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Oh Snap!
"For the sake of science, I've decided to sacrifice my Wii wrist straps and put them to the test."
Oh Snap!

Nintendo has avoided console hardware problems in the past. While PlayStation owners are quite familiar with disc read errors, and Xbox 360 owners are well acquainted with the red light of death, Nintendo is known for sturdy hardware that suffers from few problems, even at launch. I've personally dropped my GameCube onto a tile floor from about three feet (I was actually using the handle, but I'm a little clumsy). Aside from the resulting chip in the casing just above the ATI logo, the Cube survived.

But this time, we are getting reports that there is one minor problem with Wii hardware -- it's too realistic. Just because the remote becomes a bowling ball, doesn't mean it should actually be thrown at the TV. A few overly involved players, however, are apparently doing just that, and they say the wrist strap just isn't strong enough.

So, for the sake of science, I've decided to sacrifice my Wii wrist straps and put them to the test.

The parameters of my tests:

  • I am right handed, and at all times held the remote in my right hand.
  • The remotes I used were ready to play, with the strap connected as packaged and batteries loaded inside.
  • My remotes are all from the system's launch. One of course came with the system, the rest I purchased on launch day. They use the original straps.
  • The only adjustment I made was to ensure that any potentially catastrophic movements were directed at something soft -- namely my couch -- to prevent damaging the actual remote. I don't have an extra $40 just lying around.

Test 1: Unbiased Normal Play
In the course of my Wii Sports experiences, before hearing of such wrist strap problems, I have accidentally let the remote fly from my grasp on a few occasions. It has always happened while playing tennis, as I tend to stand up and get a little more involved than is necessary. This has transpired three times, and each time, the wrist strap has kept the remote from soaring through the air.

In fact, when it first happened, my worry was not a breaking wrist strap. I thought that I may forget to tighten the sliding buckle or that it would slowly fall down, leaving a wide gap and only being secured in my mind. Still, the strap remained attached to both the remote and my wrist, and I was able to quickly regain control and be ready for my next swing. Also, despite going for quite a rapid spin, the remote continued to function normally, showing no ill effects.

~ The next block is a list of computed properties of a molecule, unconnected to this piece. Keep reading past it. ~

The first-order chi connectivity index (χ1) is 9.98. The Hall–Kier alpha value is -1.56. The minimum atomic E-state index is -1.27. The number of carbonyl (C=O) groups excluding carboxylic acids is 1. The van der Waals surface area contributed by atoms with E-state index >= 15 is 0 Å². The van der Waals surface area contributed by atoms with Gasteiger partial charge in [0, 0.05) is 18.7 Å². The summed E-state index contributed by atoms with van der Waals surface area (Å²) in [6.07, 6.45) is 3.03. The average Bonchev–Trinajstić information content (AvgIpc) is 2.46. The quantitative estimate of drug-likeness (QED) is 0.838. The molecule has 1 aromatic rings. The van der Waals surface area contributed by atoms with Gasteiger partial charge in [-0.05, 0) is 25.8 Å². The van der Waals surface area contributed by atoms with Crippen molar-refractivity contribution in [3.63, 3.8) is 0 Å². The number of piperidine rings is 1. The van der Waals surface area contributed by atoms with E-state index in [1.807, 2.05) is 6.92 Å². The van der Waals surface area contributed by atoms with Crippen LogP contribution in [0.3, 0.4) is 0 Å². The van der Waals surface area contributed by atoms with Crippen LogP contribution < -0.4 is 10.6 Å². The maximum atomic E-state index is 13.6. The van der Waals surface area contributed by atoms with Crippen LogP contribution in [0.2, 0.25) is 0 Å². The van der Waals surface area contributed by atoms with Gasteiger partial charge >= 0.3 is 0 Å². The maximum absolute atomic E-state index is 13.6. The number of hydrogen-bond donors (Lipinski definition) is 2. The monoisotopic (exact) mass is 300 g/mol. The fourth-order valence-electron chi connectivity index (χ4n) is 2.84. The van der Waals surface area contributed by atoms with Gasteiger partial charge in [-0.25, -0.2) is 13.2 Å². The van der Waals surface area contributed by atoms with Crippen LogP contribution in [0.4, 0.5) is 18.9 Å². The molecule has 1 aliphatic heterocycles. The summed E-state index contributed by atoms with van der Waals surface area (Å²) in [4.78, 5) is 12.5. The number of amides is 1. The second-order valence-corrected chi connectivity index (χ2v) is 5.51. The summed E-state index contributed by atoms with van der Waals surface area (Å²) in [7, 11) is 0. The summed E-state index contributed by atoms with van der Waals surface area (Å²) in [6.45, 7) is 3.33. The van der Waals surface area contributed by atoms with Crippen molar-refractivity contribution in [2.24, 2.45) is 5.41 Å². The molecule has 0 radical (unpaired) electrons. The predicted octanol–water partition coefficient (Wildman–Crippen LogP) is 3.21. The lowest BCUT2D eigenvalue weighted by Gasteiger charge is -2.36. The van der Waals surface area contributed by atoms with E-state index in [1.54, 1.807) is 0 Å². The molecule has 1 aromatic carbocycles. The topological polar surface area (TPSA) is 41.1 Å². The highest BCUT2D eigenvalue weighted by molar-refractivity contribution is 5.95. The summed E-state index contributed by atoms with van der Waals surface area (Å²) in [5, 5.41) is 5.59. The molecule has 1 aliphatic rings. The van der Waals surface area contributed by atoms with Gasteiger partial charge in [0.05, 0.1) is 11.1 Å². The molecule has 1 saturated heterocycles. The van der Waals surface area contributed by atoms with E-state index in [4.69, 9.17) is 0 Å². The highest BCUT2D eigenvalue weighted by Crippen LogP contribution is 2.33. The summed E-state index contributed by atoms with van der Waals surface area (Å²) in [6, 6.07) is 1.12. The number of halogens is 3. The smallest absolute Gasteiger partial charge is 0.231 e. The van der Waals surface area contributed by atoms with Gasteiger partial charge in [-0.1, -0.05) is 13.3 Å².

And my strap is still intact.

Test 2: Detached strength
If that little 1.5 inch strap is the problem then it must not be strong enough. Therefore, I decided to remove the strap from the remote and see how much weight it could support. I do not possess a professional weight testing lab in my apartment, so I improvised, hanging the strap from my banana holder hook, dangling it over my counter, and hanging various items from it.


The lightweight DS proved no problem. I needed to go bigger.


My GameCube posed no threat.


My camera bag became a cradle for heavier items, like this knife block.


15 pounds of books


25 pounds of books


25 pounds of books and a knife block.


25 pounds of books and 100 fl oz of Mountain Fresh laundry detergent.


As I attempted to add a 2.5 gallon jug filled with water to the stack, by banana hook apparatus flipped over the counter, hitting me in the nose.


It was apparent that my testing center was inadequate, and the detached strength tests concluded.

Test 3: Intentional Mayhem
To give it a little more oomph, I intentionally let go of the remote a few times. First, I simulated playing motions -- a few forehands, a couple of backhands, three jabs and some Red Steel sword slashes. With each swing, I put more and more strength into the throw. I tried pulling back as the strap became taut and gave it different twists and turns. I put as much stress on the cord as I am capable while actually holding the remote in a playing position.

Nothing! So, for my final act, I went old school. With one hand on the remote and the other on the strap, and I gave it a heave. I reached that point where I was pulling so hard I began to shake, and then, finally, progress -- I heard a click, and then a snap.

After hours of testing, one final violent tug of amazing strength did, in fact, snap the strap where it attaches to the remote.


In my scientific opinion, breaking wrist straps must be limited to those using the remote far, far beyond even the most wildly extreme playing condition, or those actually trying to break them. Reports of broken TV screens and ceiling fans are likely due to people not even using the wrist strap, which is their own fault.

As for me, my experiment has left me with one less wrist strap than I have remotes, this editorial and a sore nose. All in the interest of science, I suppose. If I've learned anything, it's that my remote is much more fun when it's used to play games.

Staff Avatar Dave Magliano
Staff Profile | Email
"Tiger uppercut!!"

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